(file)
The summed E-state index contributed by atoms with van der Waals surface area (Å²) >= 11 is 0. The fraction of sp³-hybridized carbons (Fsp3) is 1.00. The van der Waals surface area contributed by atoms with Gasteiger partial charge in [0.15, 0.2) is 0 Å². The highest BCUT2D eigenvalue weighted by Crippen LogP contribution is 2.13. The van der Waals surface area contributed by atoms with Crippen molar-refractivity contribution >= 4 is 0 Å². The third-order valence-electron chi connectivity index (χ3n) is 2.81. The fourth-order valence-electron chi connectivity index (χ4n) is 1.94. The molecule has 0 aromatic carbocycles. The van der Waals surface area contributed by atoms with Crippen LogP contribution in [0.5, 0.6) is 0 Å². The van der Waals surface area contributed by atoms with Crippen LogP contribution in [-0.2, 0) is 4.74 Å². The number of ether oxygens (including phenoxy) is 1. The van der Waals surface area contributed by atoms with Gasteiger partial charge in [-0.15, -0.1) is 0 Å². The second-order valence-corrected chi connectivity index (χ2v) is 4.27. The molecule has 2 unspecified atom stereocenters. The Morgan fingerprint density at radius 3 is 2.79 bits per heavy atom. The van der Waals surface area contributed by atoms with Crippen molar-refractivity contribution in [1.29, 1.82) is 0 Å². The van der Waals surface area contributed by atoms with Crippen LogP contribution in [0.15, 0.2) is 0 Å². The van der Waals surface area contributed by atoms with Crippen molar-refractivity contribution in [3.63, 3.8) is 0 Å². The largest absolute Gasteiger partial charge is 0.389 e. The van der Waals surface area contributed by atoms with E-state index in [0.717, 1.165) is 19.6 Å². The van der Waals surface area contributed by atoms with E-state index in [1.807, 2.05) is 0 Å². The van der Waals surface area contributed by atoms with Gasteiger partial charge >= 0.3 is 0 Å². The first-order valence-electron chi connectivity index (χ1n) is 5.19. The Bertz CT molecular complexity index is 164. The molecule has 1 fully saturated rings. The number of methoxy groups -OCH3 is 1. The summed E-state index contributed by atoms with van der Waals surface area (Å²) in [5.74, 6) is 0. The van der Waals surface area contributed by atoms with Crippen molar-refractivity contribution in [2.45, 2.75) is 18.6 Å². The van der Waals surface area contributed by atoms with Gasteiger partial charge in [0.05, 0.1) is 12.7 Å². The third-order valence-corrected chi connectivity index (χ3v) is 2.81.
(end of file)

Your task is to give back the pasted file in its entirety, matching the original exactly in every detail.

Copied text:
The summed E-state index contributed by atoms with van der Waals surface area (Å²) >= 11 is 0. The fraction of sp³-hybridized carbons (Fsp3) is 1.00. The van der Waals surface area contributed by atoms with Gasteiger partial charge in [0.15, 0.2) is 0 Å². The highest BCUT2D eigenvalue weighted by Crippen LogP contribution is 2.13. The van der Waals surface area contributed by atoms with Crippen molar-refractivity contribution >= 4 is 0 Å². The third-order valence-electron chi connectivity index (χ3n) is 2.81. The fourth-order valence-electron chi connectivity index (χ4n) is 1.94. The molecule has 0 aromatic carbocycles. The van der Waals surface area contributed by atoms with Crippen LogP contribution in [0.5, 0.6) is 0 Å². The van der Waals surface area contributed by atoms with Crippen LogP contribution in [-0.2, 0) is 4.74 Å². The number of ether oxygens (including phenoxy) is 1. The van der Waals surface area contributed by atoms with Gasteiger partial charge in [-0.15, -0.1) is 0 Å². The second-order valence-corrected chi connectivity index (χ2v) is 4.27. The molecule has 2 unspecified atom stereocenters. The Morgan fingerprint density at radius 3 is 2.79 bits per heavy atom. The van der Waals surface area contributed by atoms with Crippen molar-refractivity contribution in [1.29, 1.82) is 0 Å². The van der Waals surface area contributed by atoms with Crippen LogP contribution in [0.15, 0.2) is 0 Å². The van der Waals surface area contributed by atoms with Crippen molar-refractivity contribution in [3.63, 3.8) is 0 Å². The largest absolute Gasteiger partial charge is 0.389 e. The van der Waals surface area contributed by atoms with E-state index in [0.717, 1.165) is 19.6 Å². The van der Waals surface area contributed by atoms with E-state index in [1.807, 2.05) is 0 Å². The van der Waals surface area contributed by atoms with Gasteiger partial charge >= 0.3 is 0 Å². The first-order valence-electron chi connectivity index (χ1n) is 5.19. The Bertz CT molecular complexity index is 164. The molecule has 1 fully saturated rings. The number of methoxy groups -OCH3 is 1. The summed E-state index contributed by atoms with van der Waals surface area (Å²) in [5.74, 6) is 0. The van der Waals surface area contributed by atoms with Crippen molar-refractivity contribution in [2.45, 2.75) is 18.6 Å². The van der Waals surface area contributed by atoms with Gasteiger partial charge in [0.05, 0.1) is 12.7 Å². The third-order valence-corrected chi connectivity index (χ3v) is 2.81.